Activating behavioral therapy for depression in adults
In this Cochrane review, we wanted to know how effective activating behavioral therapy is for depression in adults.
Why is this important?
Depression is a common mental health problem that can cause persistent feelings of sadness and loss of interest in people, activities and things that were once enjoyable. A person with depression may feel tearful, irritable, or tired most of the time, and may have trouble sleeping, concentrating, and remembering. These and other symptoms can make daily life difficult.
Treatment for depression includes medication (antidepressants) and psychotherapy (talking therapy). Behavioral activation is a type of psychological therapy that encourages a person to develop or return to activities that are meaningful to him. Psychotherapy included scheduling activities and behavior monitoring, as well as considering specific situations in which changing these behaviors and activities might be beneficial. The therapist may provide assistance in person, over the phone, or online, usually over several sessions.
It is important to know whether behavioral activation can be an effective and acceptable treatment for people with depression.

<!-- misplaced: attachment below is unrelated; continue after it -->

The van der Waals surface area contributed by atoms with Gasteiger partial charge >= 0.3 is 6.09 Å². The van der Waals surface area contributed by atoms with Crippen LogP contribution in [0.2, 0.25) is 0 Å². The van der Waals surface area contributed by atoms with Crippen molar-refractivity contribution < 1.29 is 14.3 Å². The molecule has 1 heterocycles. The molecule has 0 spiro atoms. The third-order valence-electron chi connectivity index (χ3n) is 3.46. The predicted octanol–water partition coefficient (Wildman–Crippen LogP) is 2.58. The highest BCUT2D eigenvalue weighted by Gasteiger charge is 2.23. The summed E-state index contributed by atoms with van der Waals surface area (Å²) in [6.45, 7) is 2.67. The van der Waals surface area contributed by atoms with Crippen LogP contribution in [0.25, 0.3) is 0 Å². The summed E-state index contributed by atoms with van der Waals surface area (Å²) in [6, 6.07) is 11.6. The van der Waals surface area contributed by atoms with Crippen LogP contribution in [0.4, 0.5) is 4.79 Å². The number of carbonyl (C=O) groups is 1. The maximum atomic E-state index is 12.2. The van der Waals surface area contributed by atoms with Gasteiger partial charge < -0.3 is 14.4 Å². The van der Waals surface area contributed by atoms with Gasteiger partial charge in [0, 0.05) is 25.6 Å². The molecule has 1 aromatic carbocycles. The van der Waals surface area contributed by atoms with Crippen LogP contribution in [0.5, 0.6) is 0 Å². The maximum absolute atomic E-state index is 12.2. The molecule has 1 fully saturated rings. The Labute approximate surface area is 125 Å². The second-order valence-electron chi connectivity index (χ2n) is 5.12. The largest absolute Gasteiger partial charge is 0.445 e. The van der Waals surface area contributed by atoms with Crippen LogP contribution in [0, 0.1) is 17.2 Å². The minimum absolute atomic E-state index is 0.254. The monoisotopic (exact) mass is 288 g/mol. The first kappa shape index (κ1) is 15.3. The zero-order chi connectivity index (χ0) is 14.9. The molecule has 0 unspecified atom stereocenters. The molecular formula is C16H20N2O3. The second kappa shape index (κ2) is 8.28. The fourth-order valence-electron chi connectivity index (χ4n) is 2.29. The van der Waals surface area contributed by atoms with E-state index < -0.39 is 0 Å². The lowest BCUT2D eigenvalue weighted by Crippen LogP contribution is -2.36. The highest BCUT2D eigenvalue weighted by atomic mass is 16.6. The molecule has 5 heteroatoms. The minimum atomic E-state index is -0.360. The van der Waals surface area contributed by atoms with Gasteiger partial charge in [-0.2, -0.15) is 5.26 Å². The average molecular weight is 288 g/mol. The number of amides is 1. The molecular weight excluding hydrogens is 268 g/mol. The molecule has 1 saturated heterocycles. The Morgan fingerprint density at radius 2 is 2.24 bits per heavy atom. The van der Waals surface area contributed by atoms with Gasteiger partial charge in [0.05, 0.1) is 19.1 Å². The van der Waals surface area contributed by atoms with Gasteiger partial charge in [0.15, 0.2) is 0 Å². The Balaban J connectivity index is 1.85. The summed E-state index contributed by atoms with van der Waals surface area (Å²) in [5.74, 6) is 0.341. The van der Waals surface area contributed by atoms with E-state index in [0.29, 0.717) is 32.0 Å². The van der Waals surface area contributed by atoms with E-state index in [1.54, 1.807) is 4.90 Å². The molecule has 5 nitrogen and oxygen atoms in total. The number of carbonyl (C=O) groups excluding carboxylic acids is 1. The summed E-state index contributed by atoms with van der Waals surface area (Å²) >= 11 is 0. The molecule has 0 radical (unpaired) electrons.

What We Did
In January 2020, we searched for studies on behavioral activating psychotherapy for depression in adults (over 18 years of age). We looked for randomized controlled trials in which treatments were assigned randomly to participants; these studies provide the most reliable evidence.
We included 53 studies with 5495 participants. Studies have compared behavioral activation with no treatment, standard or usual care, sham treatment (placebo), medication, being on a waiting list for treatment, or other types of psychotherapy (cognitive behavioral therapy (CBT), third wave CBT, humanistic therapy, psychodynamic therapy). and integrative therapy).
Studies conducted in 14 countries; most of them are in the USA (27 studies). Most studies lasted between four and 16 weeks.
As a result, we focused on how well the treatment works and whether it is acceptable to the participants. How well a treatment worked (effectiveness) was measured by the number of people who responded well to treatment or no longer met criteria for depression at the end of treatment. Eligibility was measured by counting how many people dropped out of the study.